This feature from Bayer MaterialScience, an industry leader in polyurethane chemistry, provides formulating help to readers.

Question: Formaldehyde-based adhesives are traditionally used in a variety of wood-bonding applications. However, the media has reported concerns regarding formaldehyde exposure and current regulations. Are there alternatives to these adhesives?

Answer: A variety of adhesive types can be used for bonding wood, depending on the application and end-use requirements. Consumer applications for bonding and repairing wood can use standard polyvinyl acetate emulsions or moisture-curing polyurethanes to achieve higher performance. These materials are sold under a variety of brand names. Wood composites used in more demanding structural applications, such as plywood, OSB, particleboard and glulam, have traditionally used formaldehyde resin-based adhesives. Urea/formaldehyde resins have been used for interior applications, and phenol/formaldehyde or phenol/resorcinol/formaldehyde have exterior uses. Adhesives based on polyurethane chemistry are being used commercially in some wood-bonding applications as an alternative to formaldehyde-based products. Polymeric diphenylmethane diisocyanate (pMDI) is used in large volumes for the production of oriented strand board. These adhesives can be used to bond wood with high water content. Formaldehyde-free polyurethane adhesives based on one-component, moisture-curing polyisocyanate prepolymers are also used for engineered wood applications. Products of this type have been developed that pass stringent glulam performance standards. MDI-based polyurethane adhesives are also characterized as CARB NAF (no added formaldehyde) resins. -Dr. Jeffrey F. Dormish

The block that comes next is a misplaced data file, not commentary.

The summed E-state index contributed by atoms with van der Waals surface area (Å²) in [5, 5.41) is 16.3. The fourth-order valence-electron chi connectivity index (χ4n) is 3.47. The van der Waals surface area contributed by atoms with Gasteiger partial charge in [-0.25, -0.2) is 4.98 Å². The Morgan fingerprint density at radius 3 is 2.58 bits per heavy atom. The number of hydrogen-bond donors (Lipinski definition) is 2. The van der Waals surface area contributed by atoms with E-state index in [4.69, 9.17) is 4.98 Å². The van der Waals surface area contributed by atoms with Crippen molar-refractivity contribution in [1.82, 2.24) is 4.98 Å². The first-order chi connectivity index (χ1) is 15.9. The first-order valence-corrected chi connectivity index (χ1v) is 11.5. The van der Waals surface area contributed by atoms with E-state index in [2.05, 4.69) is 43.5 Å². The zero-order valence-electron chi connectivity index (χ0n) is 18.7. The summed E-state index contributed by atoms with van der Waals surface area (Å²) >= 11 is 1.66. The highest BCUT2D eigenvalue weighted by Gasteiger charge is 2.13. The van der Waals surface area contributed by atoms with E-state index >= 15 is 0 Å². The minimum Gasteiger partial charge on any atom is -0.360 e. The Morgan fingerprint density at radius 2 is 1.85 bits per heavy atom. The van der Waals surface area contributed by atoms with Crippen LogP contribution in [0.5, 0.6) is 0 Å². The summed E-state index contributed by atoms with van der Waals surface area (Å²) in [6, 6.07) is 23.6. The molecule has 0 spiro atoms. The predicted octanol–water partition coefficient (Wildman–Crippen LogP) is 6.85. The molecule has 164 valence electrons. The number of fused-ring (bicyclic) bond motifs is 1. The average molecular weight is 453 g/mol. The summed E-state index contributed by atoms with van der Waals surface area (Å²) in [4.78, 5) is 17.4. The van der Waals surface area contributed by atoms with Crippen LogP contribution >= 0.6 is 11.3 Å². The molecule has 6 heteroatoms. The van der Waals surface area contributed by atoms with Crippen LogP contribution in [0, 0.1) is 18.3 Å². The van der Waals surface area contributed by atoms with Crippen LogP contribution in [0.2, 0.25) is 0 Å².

Question: We want to develop a wood furniture coating with no added formaldehyde. What types of polyurethane technologies are available?

Answer: Polyurethane (PUR) technologies can provide the benefit of no added formaldehyde. In fact, the three polyurethane technologies most widely used to produce wood furniture coatings have no added formaldehyde: two-component solventborne PUR, two-component waterborne PUR, and one-component waterborne PUR. The latter two have the added benefit of low-VOCs.

Two-component solventborne PUR coatings are created through the reaction of a polyisocyanate and a polyol, or co-reactant. They harden by drying through solvent evaporation, and develop their performance properties through a chemical curing process. Polyurethanes yield excellent mechanical and chemical resistance, hardness, flexibility, and scratch resistance. What’s more, existing production lines can easily be converted to PUR coatings using the same application/curing equipment. This is especially important for smaller shops.

Two-component waterborne PUR coatings represent a growing technology. They are based on a combination of aqueous polyols with water-dispersible aliphatic polyisocyanates. Two-component waterborne PUR coatings are similar to two-component solventborne PUR, the main difference being the solvent is replaced by water, thus reducing VOCs.

One-component aqueous polyurethane dispersions (PUDs) are colloidal systems in which polyurethane particles are dispersed in a continuous phase (water). Dispersion compositions can be produced to optimize specific physical properties such as hardness, flexibility, and abrasion/chemical resistance. Self-crosslinking PUDs are produced by adding materials that cure by air oxidation. PUDs can be blended with waterborne acrylics to design specific coating property attributes. The major benefit of this technology is that it is a one-component coating with low VOCs.  -Bob Wade

For additional information on the topics addressed, or to ask another question, e-mail with the subject line “Polyurethane Q&A."

Any views or opinions expressed in this column are those of the author and do not represent those of
Adhesives & Sealants Industry, its staff, Editorial Advisory Board or BNP Media..